made of the sinews of oxen, and sharp bones in Jesus, His stripes have given the
were intertwisted here and there among the healing of forgiveness, and it has con
sinews; so that every time the lash caine down
these inflicted fearful laceration, and tore off qnered the deadly power of sin. the flesh from the bone. The Saviour was, Men have tried to overcome their pas- no doubt, bound to the column, and thus sions by the contemplation of death, beaten. He had been beaten before; but this but they have failed to bury sin in the
of the Roman lictors was probably the most
severe of His flagellations. My soul, stand grave; they have striven to subdue
here, and weep over His poor stricken body. the rage of lust within their nature Believer in Jesus, can you gaze upon Him by meditating upon hell, but that has without tears, as He stands before you the only rendered the heart hard and mirror of agonising love. He is at once fair callous to love's appeals. He who
as the lily for innocence, and red as the rose
with the crimson of His owu blood. As we ouce believingly bebolds the mystery feel the sure and blessed healing which His
stripes have wrought in us, does not our heart on within, and the text rather learls melt at once with love and grief. If we have
me to speak of the effect of the stripes ever loved our Lord Jesus, surely we inust feel that affection glowing now within our
of Christ upon our characters and bosoins.—Spurgeon.
natures than upon the result produced in our position before God.
II. THE MATCHLESS CURES WROUGHT I, A LAMENTABLE DISEASE ASSUMED. BY THIS REMARKABLE MEDICINE. Look 1. The banetul result of transgression. at two pictures. Look at man without 2. Universal in its prevalency. 3. the stricken Saviour; and then behold Hereditary in its descent. 4. Incurable man with the Saviour, healed by His by human agency.
stripes. II. AN INFALLIBLE PHYSICIAN SPE- III. THE MALADIES WHICH THIS CIFIED. 1. Infinite in wisdom. 2. WONDROUS MEDICINE REMOVES. The Impartial in attendance. 3. Ever
great root of all tliis mischief, the curse easy of access. 4. Gratuitous in His which fell on man through Adam's sin, practice.
is already effectually removed. But I III. THE REMEDY HE EMPLOYS. am now to speak of diseases which we “ His stripes," i.e. the atonement, have felt and bemoaned, and which 1. Divine in its appointment. 2. Easy still trouble the family of God. 1. The in its application. 3. Universal in its mania of despair. 2. The stony heart. adaptation. 4. Infallible in its etti- 3. The paralysis of doubt. 4. Stiffness
of the knee-joint of prayer. 5. Numbness IV. THE CURE EFFECTED BY IT.
6. The fever of pride. 7. The 1. Is now no novelty. 2. Is radical leprosy of selfishness.
8. The fretting in its nature. 3. is happy in its consumption of worldliness. (See also influences.
p. 494.) CONCLUSION.-This subject tends, IV. THE CURATIVE PROPERTIES OF 1. To promote humility. 2. To pro- THIS MEDICINE. All manner of good duce self-examination. 3. To encour- this divine remedy works in our age the desponding penitent. 4. To spiritual constitution. The stripes of excite fervent gratitude. — Four Hun- Jesus when well considered, 1. Arrest dred Sketches, vol. ii. p. 93.
spiritual disorder. 2. Quicken all the powers of the spiritual man to resist
the disease. 3. They restore to the I. THE MEDICINE WHICH IS HERE man that which he lost in strength by PRESCRIBED—thestripes of our Saviour. sin. 4. They soothe the
agony I take the term “stripes” to compre
viction. 5. They eradicate the power hend all the physical and spiritual of sin ; they pull it up by the root; sufferings of our Lord, with especial destroy the beasts in their lair ; put to reference to those chastisements of death the power of sin in our members. our peace which preceded rather than V. THE MODES OF THE WORKING OF actually caused His sin-atoning death : THIS MEDICINE. How does it work? it is by these that our souls are Briefly, its effect upon the mind is this. healed.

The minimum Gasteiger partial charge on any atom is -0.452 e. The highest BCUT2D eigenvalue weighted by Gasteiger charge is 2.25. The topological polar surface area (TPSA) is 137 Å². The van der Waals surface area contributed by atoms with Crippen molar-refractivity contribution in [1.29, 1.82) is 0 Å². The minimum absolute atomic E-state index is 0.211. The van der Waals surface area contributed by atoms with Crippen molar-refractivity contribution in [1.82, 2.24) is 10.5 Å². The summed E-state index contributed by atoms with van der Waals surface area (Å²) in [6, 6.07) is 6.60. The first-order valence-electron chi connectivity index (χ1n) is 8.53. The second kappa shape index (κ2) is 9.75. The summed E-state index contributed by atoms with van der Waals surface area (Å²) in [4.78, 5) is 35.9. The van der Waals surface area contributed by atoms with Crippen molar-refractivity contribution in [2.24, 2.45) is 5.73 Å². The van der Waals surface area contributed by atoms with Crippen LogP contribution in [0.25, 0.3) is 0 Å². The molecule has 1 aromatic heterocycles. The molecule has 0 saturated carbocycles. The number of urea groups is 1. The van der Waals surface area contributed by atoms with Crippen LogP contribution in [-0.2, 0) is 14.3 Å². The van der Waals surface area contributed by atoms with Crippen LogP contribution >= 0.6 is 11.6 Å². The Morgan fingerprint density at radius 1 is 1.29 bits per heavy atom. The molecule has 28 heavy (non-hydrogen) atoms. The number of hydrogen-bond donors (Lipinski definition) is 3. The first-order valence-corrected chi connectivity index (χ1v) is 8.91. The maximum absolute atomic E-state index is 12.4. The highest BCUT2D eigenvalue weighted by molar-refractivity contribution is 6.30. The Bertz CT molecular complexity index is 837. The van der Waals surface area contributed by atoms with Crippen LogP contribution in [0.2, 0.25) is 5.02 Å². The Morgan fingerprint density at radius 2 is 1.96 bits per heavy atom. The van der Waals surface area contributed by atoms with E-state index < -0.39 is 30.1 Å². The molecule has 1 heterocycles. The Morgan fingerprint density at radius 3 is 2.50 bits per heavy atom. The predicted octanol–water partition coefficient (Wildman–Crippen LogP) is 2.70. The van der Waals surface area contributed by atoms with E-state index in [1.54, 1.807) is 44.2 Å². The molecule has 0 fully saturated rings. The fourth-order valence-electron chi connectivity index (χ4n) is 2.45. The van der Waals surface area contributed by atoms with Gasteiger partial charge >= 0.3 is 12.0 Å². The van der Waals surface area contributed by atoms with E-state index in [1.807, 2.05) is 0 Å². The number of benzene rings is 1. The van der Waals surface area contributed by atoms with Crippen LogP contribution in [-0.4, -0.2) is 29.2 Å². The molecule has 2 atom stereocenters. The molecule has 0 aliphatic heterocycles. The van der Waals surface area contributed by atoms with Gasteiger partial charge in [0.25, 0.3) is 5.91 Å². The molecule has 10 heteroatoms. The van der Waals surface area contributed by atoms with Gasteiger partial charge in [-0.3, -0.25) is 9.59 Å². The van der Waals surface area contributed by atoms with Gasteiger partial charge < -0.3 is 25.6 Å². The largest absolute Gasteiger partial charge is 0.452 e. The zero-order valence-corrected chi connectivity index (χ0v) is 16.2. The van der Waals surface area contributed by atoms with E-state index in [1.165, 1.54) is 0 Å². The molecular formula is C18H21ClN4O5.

The sinner hearing of the death of the “But why ?” say you.
1. Because incarnate God is led by the force of our Lord, as a sufferer, was not a truth and the power of the Holy Spirit private person, but suffered as a public to believe in the incarnate God. After individual, and an appointed represen- faith come gratitude, love, obedience, tative. Hence the effects of His grief &c. (a) are applied to iis, and with His stripes VI. ITS REMARKABLY EASY APPLI. we are healed. 2. Our Lord was not CATION. There
materia merely man, or else His sufferings medica which would be curative, but could not have availed for the multi- they are so difficult in administration. tude who now are healed thereby. and attended with so much risk in their But healing is a work that is carried operation, that they are rarely if ever
employed; but the medicine prescribed comfortable and satisfying faith is generated in the text is very simple in itself, and
in his heart. 3. The apprehension of the favour.
ing mind in God towards him, with all the love very simply received; so simple is its
manifested in the sufferings of Christ, disreception that, if there be a willing poses his heart to the love of God. 4. Seeing mind here to receive it, it may be re- also that he owes his renewed being and hopes ceived by any of you at this very
to his God and Saviour, he is ready to give instant, for God's Holy Spirit is present
himself wholly to His service. For he feels
the force of the apostle's words (Rom xii. 1. ; to help you. How, then, does a man Cr. 14, 15). 5. When in the service of get the stripes to heal him? 1. He Christ he meets with great difficulties and trials, hears about them. 2. Faith cometh
he remembers that Christ bore for him his
eternal sufferings, and thinks little of anything by hearing ; that is, the hearer believes
he can eudure for Him in his short life upon that Jesus is the Son of God, and he earth. 6. From the contemplation of the trusts in Him to save his soul. 3. humiliation and death of Christ fluw endless Having believed, whenever the power streams of benevolence, readiness to give, or of his faith begins to relax, he goes to
to do, or endure anything for our neighbour
(2 Cor, viii. 9; 1 John iii. 16). 7. While that hearing again, or else to what is even
contemplation urges him to devote bimself to better, after once having heard to the service of God and the promotion of his benefit, he resorts to contemplation; neighbour's good, it also keeps him humble he resorts to the Lord's table that he
in his greatest zeal, both by the example of
his crucified Saviour, and also by the rememmay be helped by the outward signs;
brance that his only hope of mercy rests in his he reads the Bible that the letter of coming as a worthless creature for salvation to the word may refresh his memory as